The Bodies Left Behind, Jeffery Deaver, Simon & Schuster, $26.95.
Jeffrey Deaver has made his reputation—and deservedly so—as one of the scariest, smartest thriller writers in the business. At this stage in his career, writing a standalone isn't a risk, it's a welcome enrichment to his series books. This novel, one of the scarier books I've read in awhile, is full of the smart twists that make Deaver one of the very best at what he does. The set up seems simple, but being a Deaver novel, of course it isn't. A couple from the city (in this case, Milwaukee) have a weekend house in the country where they go to relax. They're out there one weekend when things go very, very bad, and the cops in town are alerted when they get a 911 call that is cut off before the caller can say anything. When they trace the call to the couple's vacation house, they decide to do a drive by to make sure everything is OK; and it's off duty deputy Brynn McKenzie who leaves her family at dinner time to go and see what's up.
Brynn is an absolutely outstanding character. When, as a reader, you think something terrible has happened to her early on in the story, Deaver has made her so appealing and so interesting that you'll probably be truly upset. But don't despair, this is Brynn's story all the way. When Brynn gets out to the house and finds the couple dead, she ends up fleeing the scene (after she's been shot at) with the couple's houseguest, a woman named Michelle. Michelle is initially more of a hindrance than a help, as she's a totally spoiled city girl who is reluctant to discard her high heeled boots. She and Brynn come to a rough kind of agreement, however, and the chase is on.
This is essentially a chase novel, where each side has its successes and failures, and Deaver is a smart enough writer to make the protagonists and the antagonists evenly matched, though you'll certainly be rooting for Brynn as you read. Along the way, Deaver manages to thread in Brynn's backstory—her relationships with her husband, her son and her mother all have an impact on the ultimate outcome of the story. There is seriously no better writer as ratcheting up suspense and tying that suspense in to character. As a reader Deaver makes you both fully invested—and completely breathless—at each turn of the plot, of which there are many. I pretty much inhaled this novel, as I do every Deaver novel I've ever read. He's a narrative master who makes it look easy.
The Amateurs, Marcus Sakey, Dutton, $25.95.
I was talking to one of my long time customers the other day. This customer happens to be our county treasurer, and she mentioned that when there's a downturn in the economy, there's a big uptick in white collar crime. I realized when I was talking to her that I had read quite a few books recently that hinged on a found or stolen bag of money. Enough money to change your life. The county treasurer said that if she found a bag of money, she would turn it in. I said I thought that was a good plan, because in books when people find a bag of money, that's when all the trouble starts. Marcus Sakey's new novel—while about a stolen bag of money—starts with that full bag and the trouble blossoms from there.
Four friends who meet weekly in a bar—Ian, the coke snorting trader; Jenn, the travel agent; Alex, the bartender who's trying to pony up child support payments by working double shifts; and Mitch, the doorman at a fancy hotel—like to play "what if" games with each other, thanks mostly to Ian, who loves games. Their favorite what if: what if you had $500,000. All of them have an alternate life scenario. All of them are in their early 30's and either find that life is unsatisfying or they're kind of waiting for it to start. The bar they meet in is the one where Alex works, and one week they all meet the boss.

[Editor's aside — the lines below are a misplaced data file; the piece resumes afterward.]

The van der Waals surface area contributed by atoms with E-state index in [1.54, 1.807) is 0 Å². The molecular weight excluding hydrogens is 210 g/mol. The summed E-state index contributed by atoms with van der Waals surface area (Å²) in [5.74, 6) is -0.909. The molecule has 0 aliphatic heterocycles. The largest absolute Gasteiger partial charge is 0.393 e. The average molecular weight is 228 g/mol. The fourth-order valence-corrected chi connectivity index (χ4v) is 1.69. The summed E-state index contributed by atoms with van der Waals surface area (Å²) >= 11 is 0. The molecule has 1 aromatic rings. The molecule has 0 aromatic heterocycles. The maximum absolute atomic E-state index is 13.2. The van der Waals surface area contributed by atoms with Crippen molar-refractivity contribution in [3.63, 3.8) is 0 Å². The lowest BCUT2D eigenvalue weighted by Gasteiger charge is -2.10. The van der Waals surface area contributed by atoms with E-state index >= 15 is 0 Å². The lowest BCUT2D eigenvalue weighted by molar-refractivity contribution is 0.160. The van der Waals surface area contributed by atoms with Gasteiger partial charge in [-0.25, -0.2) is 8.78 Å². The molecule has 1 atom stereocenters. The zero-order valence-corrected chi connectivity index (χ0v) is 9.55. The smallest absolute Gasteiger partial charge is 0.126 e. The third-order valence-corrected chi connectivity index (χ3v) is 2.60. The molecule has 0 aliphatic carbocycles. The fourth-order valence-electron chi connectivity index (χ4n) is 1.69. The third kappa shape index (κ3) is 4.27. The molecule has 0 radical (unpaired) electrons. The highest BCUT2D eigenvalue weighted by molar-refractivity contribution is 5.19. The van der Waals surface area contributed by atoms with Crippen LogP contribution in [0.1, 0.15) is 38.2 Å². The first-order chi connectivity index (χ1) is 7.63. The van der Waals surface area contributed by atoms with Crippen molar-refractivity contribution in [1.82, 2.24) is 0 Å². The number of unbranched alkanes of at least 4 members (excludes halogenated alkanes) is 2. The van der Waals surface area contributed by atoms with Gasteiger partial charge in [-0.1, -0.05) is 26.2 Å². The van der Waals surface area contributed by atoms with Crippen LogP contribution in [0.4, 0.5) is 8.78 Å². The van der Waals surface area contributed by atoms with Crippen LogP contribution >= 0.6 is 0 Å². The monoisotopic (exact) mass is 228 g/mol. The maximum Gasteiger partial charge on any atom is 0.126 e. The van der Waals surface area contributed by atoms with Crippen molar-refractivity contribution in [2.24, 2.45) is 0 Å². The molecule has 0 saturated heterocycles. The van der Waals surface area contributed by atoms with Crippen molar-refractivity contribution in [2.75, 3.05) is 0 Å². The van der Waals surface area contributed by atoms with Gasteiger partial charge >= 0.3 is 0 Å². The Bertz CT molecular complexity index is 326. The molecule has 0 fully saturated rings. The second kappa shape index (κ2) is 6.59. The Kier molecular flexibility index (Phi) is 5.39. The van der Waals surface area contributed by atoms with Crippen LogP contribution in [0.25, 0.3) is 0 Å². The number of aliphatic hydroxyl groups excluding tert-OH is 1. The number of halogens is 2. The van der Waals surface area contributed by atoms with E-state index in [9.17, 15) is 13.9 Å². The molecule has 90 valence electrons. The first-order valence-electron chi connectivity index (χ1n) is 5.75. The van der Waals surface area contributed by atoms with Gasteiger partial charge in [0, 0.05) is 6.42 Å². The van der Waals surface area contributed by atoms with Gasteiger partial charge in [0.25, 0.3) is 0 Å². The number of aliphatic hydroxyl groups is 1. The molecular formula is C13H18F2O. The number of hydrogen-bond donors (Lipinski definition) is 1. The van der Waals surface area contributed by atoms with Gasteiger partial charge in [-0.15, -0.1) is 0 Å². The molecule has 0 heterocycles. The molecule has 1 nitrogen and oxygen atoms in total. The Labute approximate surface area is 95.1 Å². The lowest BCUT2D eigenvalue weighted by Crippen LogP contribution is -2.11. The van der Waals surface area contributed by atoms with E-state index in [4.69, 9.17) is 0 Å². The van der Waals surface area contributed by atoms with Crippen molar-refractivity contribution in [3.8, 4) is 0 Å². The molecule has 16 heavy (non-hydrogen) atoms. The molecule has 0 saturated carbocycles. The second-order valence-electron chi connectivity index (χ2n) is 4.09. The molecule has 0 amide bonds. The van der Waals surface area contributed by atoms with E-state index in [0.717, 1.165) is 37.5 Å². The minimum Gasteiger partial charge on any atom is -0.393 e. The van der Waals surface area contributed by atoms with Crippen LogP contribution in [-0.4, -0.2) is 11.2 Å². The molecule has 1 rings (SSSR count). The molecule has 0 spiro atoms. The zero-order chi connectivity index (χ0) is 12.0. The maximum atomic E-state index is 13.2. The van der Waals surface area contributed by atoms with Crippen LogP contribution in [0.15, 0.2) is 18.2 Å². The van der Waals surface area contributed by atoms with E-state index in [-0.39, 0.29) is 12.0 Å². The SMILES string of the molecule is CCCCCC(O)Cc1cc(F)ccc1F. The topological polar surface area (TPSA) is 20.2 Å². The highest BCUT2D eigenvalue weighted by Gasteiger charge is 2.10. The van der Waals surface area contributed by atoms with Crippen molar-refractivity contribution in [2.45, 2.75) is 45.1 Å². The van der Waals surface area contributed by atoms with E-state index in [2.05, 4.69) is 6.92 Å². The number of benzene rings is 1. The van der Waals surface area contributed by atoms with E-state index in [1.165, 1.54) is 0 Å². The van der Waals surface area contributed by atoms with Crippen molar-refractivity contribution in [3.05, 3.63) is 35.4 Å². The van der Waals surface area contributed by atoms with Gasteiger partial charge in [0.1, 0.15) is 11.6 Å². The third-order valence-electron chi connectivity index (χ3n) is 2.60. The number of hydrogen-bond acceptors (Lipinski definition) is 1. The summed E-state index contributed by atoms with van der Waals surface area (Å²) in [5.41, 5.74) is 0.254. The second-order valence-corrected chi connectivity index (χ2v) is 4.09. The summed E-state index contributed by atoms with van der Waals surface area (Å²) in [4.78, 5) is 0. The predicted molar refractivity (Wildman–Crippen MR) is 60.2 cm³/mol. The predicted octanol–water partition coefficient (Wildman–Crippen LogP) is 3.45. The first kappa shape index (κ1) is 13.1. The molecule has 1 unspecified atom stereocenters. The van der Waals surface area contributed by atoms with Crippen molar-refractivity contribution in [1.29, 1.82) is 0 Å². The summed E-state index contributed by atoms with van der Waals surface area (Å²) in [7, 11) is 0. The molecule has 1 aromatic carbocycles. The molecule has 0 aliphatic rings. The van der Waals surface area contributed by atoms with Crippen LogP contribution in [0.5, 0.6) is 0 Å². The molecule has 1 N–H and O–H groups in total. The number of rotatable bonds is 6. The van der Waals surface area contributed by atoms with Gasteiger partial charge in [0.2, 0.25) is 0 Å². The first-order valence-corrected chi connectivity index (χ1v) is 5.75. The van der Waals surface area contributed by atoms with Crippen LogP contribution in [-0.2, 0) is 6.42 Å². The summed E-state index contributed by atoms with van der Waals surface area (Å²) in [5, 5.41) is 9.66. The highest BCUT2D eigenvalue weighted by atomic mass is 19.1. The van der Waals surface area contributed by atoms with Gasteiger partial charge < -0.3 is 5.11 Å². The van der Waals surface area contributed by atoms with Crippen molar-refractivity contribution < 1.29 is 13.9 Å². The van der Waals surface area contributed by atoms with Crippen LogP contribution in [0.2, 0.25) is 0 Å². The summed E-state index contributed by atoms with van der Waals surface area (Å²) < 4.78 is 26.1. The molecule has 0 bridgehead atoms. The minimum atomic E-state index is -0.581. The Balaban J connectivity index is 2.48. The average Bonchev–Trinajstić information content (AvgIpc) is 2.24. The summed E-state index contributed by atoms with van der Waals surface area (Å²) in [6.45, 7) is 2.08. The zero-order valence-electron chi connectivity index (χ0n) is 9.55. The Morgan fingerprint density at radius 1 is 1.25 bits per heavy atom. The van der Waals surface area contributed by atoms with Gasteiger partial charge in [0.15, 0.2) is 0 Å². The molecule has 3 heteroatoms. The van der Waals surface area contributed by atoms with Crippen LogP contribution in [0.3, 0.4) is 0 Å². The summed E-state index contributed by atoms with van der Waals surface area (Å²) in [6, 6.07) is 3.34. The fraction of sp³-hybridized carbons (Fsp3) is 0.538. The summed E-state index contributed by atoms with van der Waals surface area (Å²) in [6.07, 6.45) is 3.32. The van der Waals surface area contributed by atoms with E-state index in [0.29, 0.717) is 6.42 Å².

Alex's boss, a slick, creepy guy named Johnny Love (actually Loverin) takes a shine to Jenn, and Alex, disgusted, mentions that he saw a "big bag" of money in Johnny's safe. Johnny has asked Alex to play a bodyguard for him one night. When the friends are sitting around one night, their what if game then becomes real. What could be simpler than to stage a robbery and relieve Johnny Love of his big bag of cash? They're sure it's drug money that won't be reported. And since Alex will be posing as a bodyguard he'll be above suspicion. It seems like a fail safe plan.
This is a mystery, though, so of course the plan is far from fail safe. Many, many things go bad, and more interestingly, living on the outer edge begins to change all four of the friends, not just the people themselves, but their friendships begin to shift and change. My mother told me recently that people change friends every seven years, and in the case of Ian, Alex, Mitch and Jenn, their seven years feel like they are about up.
Sakey is a genuine narrative master. I've found all of his now four novels impossible to put down—he's definitely in the big leagues. He's also pretty skilled at manipulating your emotions (Alex has a young daughter—I'll leave it at that). This is the kind of book that used to be written by old fashioned storytellers like Mary Roberts Rinehart, Mignon Eberhart and Charlotte Armstrong. All of those women, who wrote standalone novels as Sakey does, were more than adept at telling a smashing story, giving your heart a bit of a twist, and leaving you wanting the next installment very soon. Thankfully Sakey seems to write just as quickly as those early mistresses of their craft. And he's updated the formula, adding his own modern, heart stopping pace to the more gentle storytelling style of those older writers. I can't recommend him much more highly, and if you're looking for a great summer read, Sakey is definitely your guy.
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